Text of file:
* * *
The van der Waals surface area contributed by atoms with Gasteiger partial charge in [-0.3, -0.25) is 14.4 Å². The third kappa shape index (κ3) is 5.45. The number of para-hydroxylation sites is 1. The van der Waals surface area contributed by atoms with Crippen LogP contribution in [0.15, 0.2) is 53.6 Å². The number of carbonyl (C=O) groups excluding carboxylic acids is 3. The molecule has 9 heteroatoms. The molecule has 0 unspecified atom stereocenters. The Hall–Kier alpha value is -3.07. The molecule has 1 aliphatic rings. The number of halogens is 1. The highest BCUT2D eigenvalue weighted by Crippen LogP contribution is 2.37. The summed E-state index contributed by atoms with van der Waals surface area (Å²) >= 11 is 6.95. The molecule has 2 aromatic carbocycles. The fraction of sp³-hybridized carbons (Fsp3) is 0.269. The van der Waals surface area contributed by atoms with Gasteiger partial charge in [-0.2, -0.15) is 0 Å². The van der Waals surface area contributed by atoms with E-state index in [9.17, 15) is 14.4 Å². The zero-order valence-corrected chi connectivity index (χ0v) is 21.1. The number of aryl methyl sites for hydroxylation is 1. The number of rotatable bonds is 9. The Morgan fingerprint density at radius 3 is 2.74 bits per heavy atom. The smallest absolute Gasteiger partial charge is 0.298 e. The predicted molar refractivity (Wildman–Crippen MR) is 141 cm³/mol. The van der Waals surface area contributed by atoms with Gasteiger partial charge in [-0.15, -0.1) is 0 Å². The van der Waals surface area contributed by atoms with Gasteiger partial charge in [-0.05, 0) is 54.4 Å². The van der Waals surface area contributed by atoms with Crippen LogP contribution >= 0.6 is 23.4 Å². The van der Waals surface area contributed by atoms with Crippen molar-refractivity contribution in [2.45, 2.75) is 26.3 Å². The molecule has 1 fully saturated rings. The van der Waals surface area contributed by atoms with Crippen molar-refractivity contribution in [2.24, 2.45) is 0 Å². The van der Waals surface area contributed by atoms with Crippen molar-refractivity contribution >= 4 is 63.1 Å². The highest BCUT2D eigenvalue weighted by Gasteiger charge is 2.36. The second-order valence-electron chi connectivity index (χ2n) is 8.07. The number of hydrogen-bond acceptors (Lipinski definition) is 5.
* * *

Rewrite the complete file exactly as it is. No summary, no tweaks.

The van der Waals surface area contributed by atoms with Gasteiger partial charge in [-0.3, -0.25) is 14.4 Å². The third kappa shape index (κ3) is 5.45. The number of para-hydroxylation sites is 1. The van der Waals surface area contributed by atoms with Crippen LogP contribution in [0.15, 0.2) is 53.6 Å². The number of carbonyl (C=O) groups excluding carboxylic acids is 3. The molecule has 9 heteroatoms. The molecule has 0 unspecified atom stereocenters. The Hall–Kier alpha value is -3.07. The molecule has 1 aliphatic rings. The number of halogens is 1. The highest BCUT2D eigenvalue weighted by Crippen LogP contribution is 2.37. The summed E-state index contributed by atoms with van der Waals surface area (Å²) >= 11 is 6.95. The molecule has 2 aromatic carbocycles. The fraction of sp³-hybridized carbons (Fsp3) is 0.269. The van der Waals surface area contributed by atoms with Gasteiger partial charge in [-0.2, -0.15) is 0 Å². The van der Waals surface area contributed by atoms with E-state index in [9.17, 15) is 14.4 Å². The zero-order valence-corrected chi connectivity index (χ0v) is 21.1. The number of aryl methyl sites for hydroxylation is 1. The number of rotatable bonds is 9. The Morgan fingerprint density at radius 3 is 2.74 bits per heavy atom. The smallest absolute Gasteiger partial charge is 0.298 e. The predicted molar refractivity (Wildman–Crippen MR) is 141 cm³/mol. The van der Waals surface area contributed by atoms with Gasteiger partial charge in [-0.15, -0.1) is 0 Å². The van der Waals surface area contributed by atoms with Gasteiger partial charge in [-0.05, 0) is 54.4 Å². The van der Waals surface area contributed by atoms with Crippen LogP contribution >= 0.6 is 23.4 Å². The van der Waals surface area contributed by atoms with Crippen molar-refractivity contribution in [2.45, 2.75) is 26.3 Å². The molecule has 1 fully saturated rings. The van der Waals surface area contributed by atoms with Crippen molar-refractivity contribution in [2.24, 2.45) is 0 Å². The van der Waals surface area contributed by atoms with Crippen molar-refractivity contribution >= 4 is 63.1 Å². The highest BCUT2D eigenvalue weighted by Gasteiger charge is 2.36. The second-order valence-electron chi connectivity index (χ2n) is 8.07. The number of hydrogen-bond acceptors (Lipinski definition) is 5.